Friday, February 02, 2007

Concurrency and C-Omega

The old name was Polyphonic C#. Both sound cool, but C-Omega is harder to type, but looks way cooler when you use the real symbol: Cw (that made blogger mad putting that in, and Firefox remains unimpressed with my font tag, so follow the link or read this in IE to see the symbol). Apparently it is not CW which would have looked cooler.
Anyway, I totally stumbled across it while trolling the Microsoft Research site. Concurrency stuff is becoming a lot more interesting to me -- from the geeky theory level just because of the increasing abundance of multi-core processors, but also because I'm running into these same issues at work. Cw dovetails a bunch of LINQ stuff into it too, but the concurrency stuff is what has me excited.
We implemented a pretty naive attempt at SOA here, and ran into the classic performance bottleneck. The extra network hop involved in talking to a web service caused all the same old kinds of performance issues that we used to run into with DCOM, just in new ways. Consuming too many discreet services means you're making too many network roundtrips, so the server spends most of its time waiting around for responses from other servers. And for us, it does all that waiting in a serial fashion. Ouch.
This is of course why all of .Net's auto-generated web service proxies have asynchronous equivalents to every call, but synchronizing all the callbacks in a way that isn't both confusing and brittle is pretty hard. And then there's the whole issue of defending your code from slash-and-burn programmers that just don't get it.

But check out their simple example (I made it simpler):

1 public class Buffer

2 {

3 public async Put(string s);


5 public string Get() & Put(string s)

6 {

7 return s;

8 }

9 }

The idea is that any call to Put just hands off the parameter and returns immediately (async implies a void return type). A call to Get is synchronous like a regular method call, but has to be paired with a call to Put. So if Put had already been called, the value s is waiting to be returned. If Put has not been called, the call to Get blocks until some other thread calls Put. Multiple calls to Put will stack up waiting to be consumed.
This example hurt my brain to look at the first time:

1 public class ReaderWriter

2 {

3 private async idle();

4 private async s(int n);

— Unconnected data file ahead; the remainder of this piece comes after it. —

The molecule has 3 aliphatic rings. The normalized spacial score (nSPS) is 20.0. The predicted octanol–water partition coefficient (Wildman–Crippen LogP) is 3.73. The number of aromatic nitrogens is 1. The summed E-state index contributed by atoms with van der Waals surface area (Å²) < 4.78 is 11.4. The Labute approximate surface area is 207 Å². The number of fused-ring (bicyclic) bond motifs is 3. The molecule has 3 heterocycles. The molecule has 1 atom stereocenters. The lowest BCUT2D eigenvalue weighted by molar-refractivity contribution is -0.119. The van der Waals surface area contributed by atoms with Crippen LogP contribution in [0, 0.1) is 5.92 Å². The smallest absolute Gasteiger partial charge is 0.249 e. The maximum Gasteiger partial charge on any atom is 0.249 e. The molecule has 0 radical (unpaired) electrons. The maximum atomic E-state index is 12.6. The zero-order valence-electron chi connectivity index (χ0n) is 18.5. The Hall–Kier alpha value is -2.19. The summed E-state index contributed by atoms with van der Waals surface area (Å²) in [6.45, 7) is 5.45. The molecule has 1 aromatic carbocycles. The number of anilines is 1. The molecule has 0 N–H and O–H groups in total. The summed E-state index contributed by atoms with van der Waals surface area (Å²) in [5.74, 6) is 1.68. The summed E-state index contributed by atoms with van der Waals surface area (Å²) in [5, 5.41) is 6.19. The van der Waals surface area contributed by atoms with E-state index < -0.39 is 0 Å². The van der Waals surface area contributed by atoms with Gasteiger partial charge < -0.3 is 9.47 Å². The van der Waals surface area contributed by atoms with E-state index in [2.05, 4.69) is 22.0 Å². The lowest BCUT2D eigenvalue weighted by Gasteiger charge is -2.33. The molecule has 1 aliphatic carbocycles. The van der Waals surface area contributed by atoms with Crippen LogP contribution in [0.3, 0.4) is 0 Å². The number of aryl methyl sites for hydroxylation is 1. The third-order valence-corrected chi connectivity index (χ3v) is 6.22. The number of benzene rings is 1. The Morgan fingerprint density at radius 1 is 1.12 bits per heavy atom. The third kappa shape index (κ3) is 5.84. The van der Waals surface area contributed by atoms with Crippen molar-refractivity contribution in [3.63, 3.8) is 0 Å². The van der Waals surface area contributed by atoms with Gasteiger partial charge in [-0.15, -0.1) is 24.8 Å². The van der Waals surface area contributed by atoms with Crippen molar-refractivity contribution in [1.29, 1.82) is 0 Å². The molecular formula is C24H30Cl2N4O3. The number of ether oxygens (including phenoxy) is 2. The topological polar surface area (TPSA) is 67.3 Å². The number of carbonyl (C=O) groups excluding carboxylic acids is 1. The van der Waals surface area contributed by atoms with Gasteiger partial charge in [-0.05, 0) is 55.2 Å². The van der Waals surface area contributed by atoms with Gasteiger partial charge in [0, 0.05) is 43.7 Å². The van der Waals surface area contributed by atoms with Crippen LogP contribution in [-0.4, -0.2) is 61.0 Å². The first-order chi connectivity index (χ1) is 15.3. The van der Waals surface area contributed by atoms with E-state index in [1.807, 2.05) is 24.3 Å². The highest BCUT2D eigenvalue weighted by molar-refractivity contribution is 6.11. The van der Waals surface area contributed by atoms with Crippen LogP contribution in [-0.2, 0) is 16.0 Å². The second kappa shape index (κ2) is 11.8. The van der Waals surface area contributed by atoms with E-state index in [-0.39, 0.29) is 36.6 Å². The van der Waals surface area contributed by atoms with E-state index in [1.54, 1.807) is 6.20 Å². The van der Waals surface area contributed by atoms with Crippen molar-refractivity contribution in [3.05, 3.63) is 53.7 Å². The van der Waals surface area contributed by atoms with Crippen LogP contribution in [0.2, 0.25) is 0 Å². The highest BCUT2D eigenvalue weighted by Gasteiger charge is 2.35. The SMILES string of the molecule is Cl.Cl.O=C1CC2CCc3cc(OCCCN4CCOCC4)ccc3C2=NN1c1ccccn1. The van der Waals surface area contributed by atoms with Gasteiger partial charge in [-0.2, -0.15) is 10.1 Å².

6 /// <summary>

7 /// We start out by dropping message to idle()

8 /// </summary>

9 public ReaderWriter()

10 {

11 //

12 idle();

13 }


15 /// <summary>

16 /// A call to Exclusive() will block unless or until

17 /// there is an idle() message dropped. It consumes

18 /// the idle() message, so another call to Exclusive()

19 /// will have to wait for someone else to call idle().

20 /// </summary>

21 public void Exclusive() & idle()

22 {

23 //We don't need to actually do anything.

24 //Consuming the idle() message is enough.

25 }


27 public void ReleaseExclusive()

28 {

29 //Makes us idle again.

30 idle();

31 }


33 /// <summary>

34 /// A call to Shared will block until there is a matching

35 /// message of either idle() or s(int). You only have

36 /// to match on one of the asynchronous methods. So a

37 /// call to Shared() will either match idle() or s(int),

38 /// but not both. (The & syntax makes that a little

39 /// confusing. You might think Shared would wait for

40 /// both idle and s(int).)

41 /// </summary>

42 public void Shared() & idle()

43 {

44 /*

45 * If we were idle, when somebody called Shared,

46 * then we go here, and drop a message that there

47 * is one reader.

48 */

49 s(1);

50 }

51 & s(int n)

52 {

53 /*

54 * If we were already in Shared mode and somebody

55 * called Shared again, then just bump up the counter.

56 */

57 s(n+1);

58 }


60 /// <summary>

61 /// This just needs to make the decision to either

62 /// decrement the shared counter or call idle. Either

63 /// way, it will drop another asynchronous message.

64 /// And if you follow the logic, ReleaseShared() will

65 /// always find that there is a waiting s(int) message.

66 /// </summary>

67 public void ReleaseShared() & s(int n)

68 {

69 if (n == 1)

70 idle();

71 else

72 s(n - 1);

73 }

74 }

It's a lot less painful once you grasp on to the fact that an asynchronous call is just dropping off a message. (The contents of the message being the parameters.) The & token groups together method signatures (you can group two or more, but only one can be synchronous). Together the grouped signatures form a chord, and the body will execute when a synchronous and an asynchronous call find a match. I found the concept got simpler as I started thinking about it in a similar way to signature matching for overloaded methods.
It is a little unsettling to see that state is being stored with no variables for you to look at. But there's at least a baseline here for debugging tools to latch onto that would making debugging a multi-threaded app a lot less painful.
And yah, this stuff is hard to wrap your brain around, but concurrency is hard to wrap your brain around. This is a big step into abstracting away the non-essentials.

There are some other equally-impressive things being baked into Cw, go check it out.